December 1, 2016
Jose Fernandez William Lloyd
Photo Courtesy of MLB.com Jose Fernandez had a love affair with baseball — a love affair that he was willing to risk his life and move to a completely foreign country for. Fernandez attempted to defect to the U.S. three times before successfully completing the journey from his native Cuba to Texas in 2008. He was 15 at the time. While crossing the Gulf of Mexico with his mother and sister, Fernandez heroically dove into the rough waters to save his mother, Maritza, who had been thrown overboard. His mother, who
could not swim, would have undoubtedly drowned. “I thought I was going to die many times,’’ Fernandez said in a 2009 interview regarding his treacherous journey to the U.S. Each of Fernandez’s three previous attempts to defect resulted in prison time. If that wasn’t enough, on a previous attempt only a few months before his fourth and final trip, he was stranded at sea for seven days before finally returning to Cuba via an American boat. Fernandez spent his high school career playing
baseball for the competitive Alonso High baseball team in Tampa, Florida. In high school, Fernandez achieved a 3.4 GPA, a remarkable feat for a young man studying in a new language. In Cuba, Fernandez attended Villa Clara Province’s School for Sports Initiation, and had pitched in three national championship games at the ages of 10, 12 and 14. He was on his way to joining the Cuban National Team, not an easy feat in a baseball hub like Cuba. “Since I was 8, I dreamed of that,’’ Fer-
nandez said, reflecting on his dream of playing in the MLB. Sadly, realizing this dream meant fleeing Cuba. Fernandez became a U.S. citizen in Miami on April 24th, 2015. In his rookie season in 2013, Fernandez won the Rookie of the Year award, boasting a 2.18 E.R.A over 172 innings pitched. The same year, Fernandez finished third in Cy Young voting and played in the first All-Star game of his career. Despite undergoing Tommy John surgery in 2014, Fernandez continued as an elite MLB pitcher, leading the majors in strikeouts per inning with 12.5, along with a 16-8 record in 2016. Fernandez was also selected for the second All-Star game of his short lived career. Over the course of his career, Fernandez had an E.R.A of 2.58 as well as 38-17. Outside the diamond, Fernandez’s impact was felt by his family, friends, and the people who were lucky enough to have known him. Fernandez was heavily involved in the charity, Live Like Bella, which funds Pediatric Cancer research
and supports families that have been impacted by the disease. This lead Fernandez to—after winning $20,000 for winning the 2013 Rookie of the Year Award—donate the money to the charity. Jose Fernandez lost his life in a horrific boating accident on September 25th, 2016. He was just 24 years old, excitedly awaiting the arrival of a baby girl. The whole sports world mourned at the loss of one of the brightest stars in baseball. Most of us are lucky enough not to have been forced to leave our home country to pursue the game we love, risking our life in the process. “After [defecting], I’m not scared about anything else...I’ve been in jail, I’ve been shot at, I’ve been in the water…,” Fernandez said before making his MLB debut in 2013. Next time you complain about waking up at 6:00 am for an early morning practice, take a second to think about Jose Fernandez, and what he went through to follow his love, Baseball.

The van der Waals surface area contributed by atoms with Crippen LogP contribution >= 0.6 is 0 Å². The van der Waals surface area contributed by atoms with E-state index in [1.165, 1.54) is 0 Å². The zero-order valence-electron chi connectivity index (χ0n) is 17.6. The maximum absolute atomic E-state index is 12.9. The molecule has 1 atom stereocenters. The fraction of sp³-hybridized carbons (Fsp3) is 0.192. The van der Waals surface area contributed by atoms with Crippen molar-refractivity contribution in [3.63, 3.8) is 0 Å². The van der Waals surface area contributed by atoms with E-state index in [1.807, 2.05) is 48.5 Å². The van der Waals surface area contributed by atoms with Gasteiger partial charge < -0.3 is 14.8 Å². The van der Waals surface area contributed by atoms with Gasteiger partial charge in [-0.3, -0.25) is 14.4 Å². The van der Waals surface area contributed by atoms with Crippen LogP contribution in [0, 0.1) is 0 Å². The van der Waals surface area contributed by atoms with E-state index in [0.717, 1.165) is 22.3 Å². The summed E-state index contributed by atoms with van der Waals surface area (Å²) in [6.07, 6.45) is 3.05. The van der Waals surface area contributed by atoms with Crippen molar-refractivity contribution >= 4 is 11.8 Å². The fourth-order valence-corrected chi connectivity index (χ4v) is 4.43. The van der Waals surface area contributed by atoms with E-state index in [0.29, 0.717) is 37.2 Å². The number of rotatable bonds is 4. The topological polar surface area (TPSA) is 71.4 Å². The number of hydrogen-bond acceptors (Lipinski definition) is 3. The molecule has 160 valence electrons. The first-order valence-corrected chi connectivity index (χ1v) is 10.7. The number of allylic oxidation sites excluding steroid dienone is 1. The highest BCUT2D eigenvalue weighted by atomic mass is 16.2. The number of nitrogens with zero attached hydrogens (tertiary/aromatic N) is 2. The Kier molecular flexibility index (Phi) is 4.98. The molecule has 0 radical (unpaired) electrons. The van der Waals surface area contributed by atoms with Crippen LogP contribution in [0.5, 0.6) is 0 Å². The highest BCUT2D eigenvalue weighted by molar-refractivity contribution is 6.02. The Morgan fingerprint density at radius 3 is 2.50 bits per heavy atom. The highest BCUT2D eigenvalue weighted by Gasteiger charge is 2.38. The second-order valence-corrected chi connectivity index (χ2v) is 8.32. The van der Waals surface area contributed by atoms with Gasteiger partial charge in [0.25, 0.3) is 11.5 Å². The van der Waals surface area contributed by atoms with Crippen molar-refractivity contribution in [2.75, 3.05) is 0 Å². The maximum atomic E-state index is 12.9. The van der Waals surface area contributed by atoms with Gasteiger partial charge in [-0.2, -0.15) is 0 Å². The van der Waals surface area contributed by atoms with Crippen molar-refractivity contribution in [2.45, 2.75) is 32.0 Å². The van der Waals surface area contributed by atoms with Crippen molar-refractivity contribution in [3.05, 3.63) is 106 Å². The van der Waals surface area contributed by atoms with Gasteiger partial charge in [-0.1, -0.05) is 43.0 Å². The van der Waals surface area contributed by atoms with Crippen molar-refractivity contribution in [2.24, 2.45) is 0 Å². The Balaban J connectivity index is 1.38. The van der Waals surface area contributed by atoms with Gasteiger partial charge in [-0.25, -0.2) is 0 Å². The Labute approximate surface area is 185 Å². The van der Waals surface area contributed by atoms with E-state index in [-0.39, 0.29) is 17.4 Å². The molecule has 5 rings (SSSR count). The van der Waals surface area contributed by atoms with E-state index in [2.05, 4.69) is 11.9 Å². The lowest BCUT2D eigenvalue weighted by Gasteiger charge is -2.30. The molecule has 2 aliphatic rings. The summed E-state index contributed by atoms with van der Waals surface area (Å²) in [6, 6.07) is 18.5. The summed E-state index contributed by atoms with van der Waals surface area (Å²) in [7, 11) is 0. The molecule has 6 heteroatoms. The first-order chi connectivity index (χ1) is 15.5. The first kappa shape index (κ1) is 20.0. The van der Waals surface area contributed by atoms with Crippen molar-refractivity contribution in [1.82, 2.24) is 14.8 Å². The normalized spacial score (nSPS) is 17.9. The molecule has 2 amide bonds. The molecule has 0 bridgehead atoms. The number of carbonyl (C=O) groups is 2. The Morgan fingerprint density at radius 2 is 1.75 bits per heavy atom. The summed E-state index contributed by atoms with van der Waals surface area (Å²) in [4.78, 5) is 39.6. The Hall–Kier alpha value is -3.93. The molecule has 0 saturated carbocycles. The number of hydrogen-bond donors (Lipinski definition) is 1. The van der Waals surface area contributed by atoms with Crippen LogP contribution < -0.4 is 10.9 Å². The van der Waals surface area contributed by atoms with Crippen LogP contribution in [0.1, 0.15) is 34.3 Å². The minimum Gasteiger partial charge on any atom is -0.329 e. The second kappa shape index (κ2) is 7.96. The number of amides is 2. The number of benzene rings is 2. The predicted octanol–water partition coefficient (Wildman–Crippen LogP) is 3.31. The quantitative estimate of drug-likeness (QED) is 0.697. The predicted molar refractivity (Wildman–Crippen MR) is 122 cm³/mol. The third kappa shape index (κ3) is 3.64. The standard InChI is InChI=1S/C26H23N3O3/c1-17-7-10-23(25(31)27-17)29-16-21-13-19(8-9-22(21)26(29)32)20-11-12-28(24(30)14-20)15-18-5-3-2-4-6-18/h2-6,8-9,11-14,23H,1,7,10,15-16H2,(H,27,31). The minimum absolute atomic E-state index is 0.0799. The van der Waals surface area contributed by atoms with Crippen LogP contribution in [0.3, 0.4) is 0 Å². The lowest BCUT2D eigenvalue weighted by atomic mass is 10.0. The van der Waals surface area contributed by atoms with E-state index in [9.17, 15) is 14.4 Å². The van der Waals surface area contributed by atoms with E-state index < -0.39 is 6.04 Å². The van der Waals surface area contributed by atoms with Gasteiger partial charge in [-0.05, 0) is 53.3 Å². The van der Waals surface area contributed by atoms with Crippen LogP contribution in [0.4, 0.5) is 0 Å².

Fencing for Dummies Andrew Farley When people think of fencing, they think of one of two things: Either a person constructing a fence or two people hacking and slashing at each other. While both images are equally hilarious, neither is correct. Like most sports, fencing is about outwitting your opponent. You don’t win a hockey game by beating up the goalie, just as you don’t win a fencing bout by maiming your opponent. There is more to fencing than what meets the eye. The basic actions in fencing are the parry, the lunge, and the flesh. In a parry, you use your sword to block an opponent’s attack; this is the standard defensive move. In a lunge, you stab your opponent by lunging forward; this is the standard offensive move. In a flesh, you stab your opponent by charging him or her; this is the fun and entertaining move. These three simple moves can be used in a variety of ways and—along with proper form—are the three basic actions of fencing. Unfortunately, learning how to properly parry, lunge, and flesh takes an excruciating amount
of work. Fencing instructors teach goal, she must use a comYou may have watched the stance first because the bination of discipline, pafencing during the Rio perfect stance in fencing tience, and form; the tools Olympics, and found it quite equates to the fewest openwhich allow her to do so are boring. These world-class ings for attack. The Olymthe combination of parries, fencers should have been pic fencers you watch have lunges, and fleshes. Fencers swinging, stabbing, and practiced, and practiced, and commit many hours every going wild, right? But they practiced holding this one day to footwork, and even weren’t. Olympic fencing position, both while remainmore to proper form. Conconsists of movement in ing still and moving around. sistency is key in the fencing alternating directions and When they lose the position, world, much like it is in the of quick, discrete actions. they lose the point. Without real world. Simply put, these fencers are proper form, a fencer is useAlthough it takes much waiting for their opponents less. pain and suffering be good to screw up. They are testFor a fencer to reach her at fencing, it can be rewarding the waters with little prods and jabs in order to gauge their opponents’ reactions. They are waiting for the small, tell-tale sign that shows an opening for attack. This is the level of patience and discipline that separates the weak fencers from the strong ones. When you start to fence, you have many things to keep in mind; proper form is one of these things. A fencer’s stance is no mere coincidence. She is positioned to expose as little as possible. This position must be maintained throughout the entire bout and can only be learned through Courtesy of Rio 2016 Olympics countless hours of practice.